Mark Jellicoe, Senior Lecturer in Psychology at The University of Law, shares evidence-based techniques that could help you achieve your 2023 goals.
Just one in five people made a resolution for 2022, while online searches for “manifesting” grew by a huge 177% between Christmas 2021 and the first week of January 2022.
In fact, thanks to its boom in popularity as a TikTok trend in 2019, manifesting quickly became the go-to motivational technique – online searches have grown by 165% since December 2019.
So, could this trend really replace the tradition of setting a New Year’s resolution? And how can we really make those goals stick for 2023, once and for all?
Mark Jellicoe, Senior Lecturer in Psychology at The University of Law, explains: “Resolutions, or goals, are like alchemy. There are many reasons why we fail to achieve our resolutions. Often goals can be too vague, or, in reality, the resolution might be a wish that we are just not that committed to.”
Here, Mark sets out his evidence-based approach to ensuring those resolutions stick in 2023:
- Manifesting is no magic bullet
Some may be sad to hear this, but I’m not aware of any direct evidence to suggest manifesting will help to achieve a goal. However, several supported scientific approaches, which could be ascribed to the “manifesting” approach.
It makes sense that if we orient ourselves towards an outcome then we might be more motivated to achieve it, which would invoke the patterns of thinking and behavioural beliefs to help us do this. When we are considering a vision we that we have for ourselves we likely need to get tactical about the goals we seek to achieve; the science of goal-setting may help with this.
In short, don’t abandon all hope if you feel manifesting works for you, just be sure to back it up with some solid goal setting practice – manifesting isn’t a magic bullet.
- Be careful who you tell
It can be tempting to tell everyone you meet in the new year about a new goal you’ve put in place, especially if it is a particularly exciting one. There are some schools of thought that suggest speaking your goal out loud or sharing it with others creates a sense of accountability. However, there is growing evidence that would suggest doing this can be detrimental.
Scientific evidence also suggests that the mere act of telling someone about our goal, and the congratulations or encouragement we receive, might lead to us deceiving ourselves that we have already achieved the goal, and as a result, we fail to move to the implementation stage. This has led to some advising that we don’t tell others our goals.
- Get serious about goal setting
Despite humans being innately goal-directed, we are often quite bad at the deliberate mechanics of goal setting; even when we want to achieve the outcome. During implementation, we often fail to control ourselves or recognise opportunities to carry the resolution out.
There are a couple of solid, research-backed approaches to goal-setting. Many of us will have heard of the SMART approach, which encapsulates some of these key ideas, where goals are specific, measurable, achievable, realistic, and time-bound. This isn’t a bad place to start, but there are arguments that even well-set goals may not lead us to strive towards the outcome.
This is where the WOOP model could be useful (Wish, Outcome, Obstacle, Plan). This approach encourages us to think about the reality of our situation and the likely obstacles that come between us and our ultimate goals, so we can plan ways to overcome them. Pairing this with the SMART approach so you can monitor your progress could lead to success.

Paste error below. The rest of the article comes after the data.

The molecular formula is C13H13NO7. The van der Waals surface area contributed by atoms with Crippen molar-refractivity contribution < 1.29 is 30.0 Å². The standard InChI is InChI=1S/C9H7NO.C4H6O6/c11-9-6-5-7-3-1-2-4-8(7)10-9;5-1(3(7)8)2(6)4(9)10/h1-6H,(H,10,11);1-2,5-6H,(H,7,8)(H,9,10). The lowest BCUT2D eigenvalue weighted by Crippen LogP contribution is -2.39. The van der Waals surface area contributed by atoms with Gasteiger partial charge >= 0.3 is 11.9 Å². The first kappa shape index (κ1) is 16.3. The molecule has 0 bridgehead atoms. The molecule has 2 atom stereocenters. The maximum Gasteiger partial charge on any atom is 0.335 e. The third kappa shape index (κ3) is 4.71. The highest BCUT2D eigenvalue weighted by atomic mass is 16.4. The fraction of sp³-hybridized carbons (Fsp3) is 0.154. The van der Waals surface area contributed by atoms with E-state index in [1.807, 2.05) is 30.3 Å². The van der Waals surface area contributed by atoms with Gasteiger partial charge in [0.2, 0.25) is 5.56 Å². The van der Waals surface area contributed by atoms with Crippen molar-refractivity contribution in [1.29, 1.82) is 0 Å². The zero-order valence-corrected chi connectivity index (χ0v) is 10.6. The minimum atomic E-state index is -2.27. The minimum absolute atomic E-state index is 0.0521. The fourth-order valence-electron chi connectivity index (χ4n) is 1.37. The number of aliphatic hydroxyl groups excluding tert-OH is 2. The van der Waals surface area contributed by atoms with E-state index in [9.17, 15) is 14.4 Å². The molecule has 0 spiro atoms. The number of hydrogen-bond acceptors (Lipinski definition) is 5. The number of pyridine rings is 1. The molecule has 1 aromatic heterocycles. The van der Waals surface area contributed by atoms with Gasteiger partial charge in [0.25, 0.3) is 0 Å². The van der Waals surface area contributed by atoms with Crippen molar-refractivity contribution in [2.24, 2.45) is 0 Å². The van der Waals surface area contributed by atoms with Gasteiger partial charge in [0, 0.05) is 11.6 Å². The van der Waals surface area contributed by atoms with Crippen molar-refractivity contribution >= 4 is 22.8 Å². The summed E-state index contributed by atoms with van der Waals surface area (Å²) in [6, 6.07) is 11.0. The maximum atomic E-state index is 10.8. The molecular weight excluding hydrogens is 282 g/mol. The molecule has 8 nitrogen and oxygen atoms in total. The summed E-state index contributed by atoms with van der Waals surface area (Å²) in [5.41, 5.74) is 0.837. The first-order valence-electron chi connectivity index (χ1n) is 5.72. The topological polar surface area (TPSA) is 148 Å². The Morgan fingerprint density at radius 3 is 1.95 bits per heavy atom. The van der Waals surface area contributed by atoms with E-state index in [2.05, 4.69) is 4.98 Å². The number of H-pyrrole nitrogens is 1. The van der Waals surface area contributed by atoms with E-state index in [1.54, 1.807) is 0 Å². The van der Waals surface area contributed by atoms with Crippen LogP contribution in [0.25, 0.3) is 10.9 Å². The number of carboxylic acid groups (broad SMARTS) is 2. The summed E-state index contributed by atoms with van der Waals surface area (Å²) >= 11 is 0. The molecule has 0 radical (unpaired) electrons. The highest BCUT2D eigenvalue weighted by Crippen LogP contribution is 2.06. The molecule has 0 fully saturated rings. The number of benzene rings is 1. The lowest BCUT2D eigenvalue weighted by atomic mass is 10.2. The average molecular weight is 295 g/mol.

- Your personality type matters
As with goal setting, strong evidence exists about personality types. Many years of scientific research suggests five well-supported ‘factors’. Using the acronym OCEAN; these are Openness to experience; Conscientiousness; Extraversion; Agreeableness and Neuroticism (or now often ‘low emotional stability’).
This is a vast topic with lots to explore, but one example would be those who are more conscientious typically tend to be more planful and organised – naturally this often leads to a higher likelihood of seeing goals through. This same personality, however, may also be more likely to stick with a goal even when circumstances change that make that goal no longer relevant.
You can gain an understanding of your personality type easily enough online, and this understanding could give you a good grounding in learning how to adapt your strategies.
- Set small clustered goals
Try to move away from thinking some resolutions are good and others aren’t. Of course, some may fail for some of the reasons we’ve said – this doesn’t mean they are inherently bad.
Regardless of the resolution you set yourself, achieving small clustered goals along the way could be crucial in building confidence and motivation to keep working towards your desired outcome.
The Couch to 5K challenge is an excellent example of this method. This approach uses a nine-week programme, setting small goals along the way before you’re eventually running a 5k with little thought.
Often this approach to goal-setting can have a positive upward spiral into other areas of our lives too, such as health and wellbeing.
Mark continues: “This time of year can be stressful for so many of us, and we all have our own reasons for that. Any milestone event can bring about a mixture of positive and negative emotions.
“Like with any milestone, think birthdays or anniversaries, the new year can also be a time for reflection and renewal. At this time of year, many of us also have the time and space to engage in reflection, so it might be a good time to reflect, accept and move forward.
For more information about psychology courses at ULaw, visit: https://www.law.ac.uk/study/undergraduate/psychology/.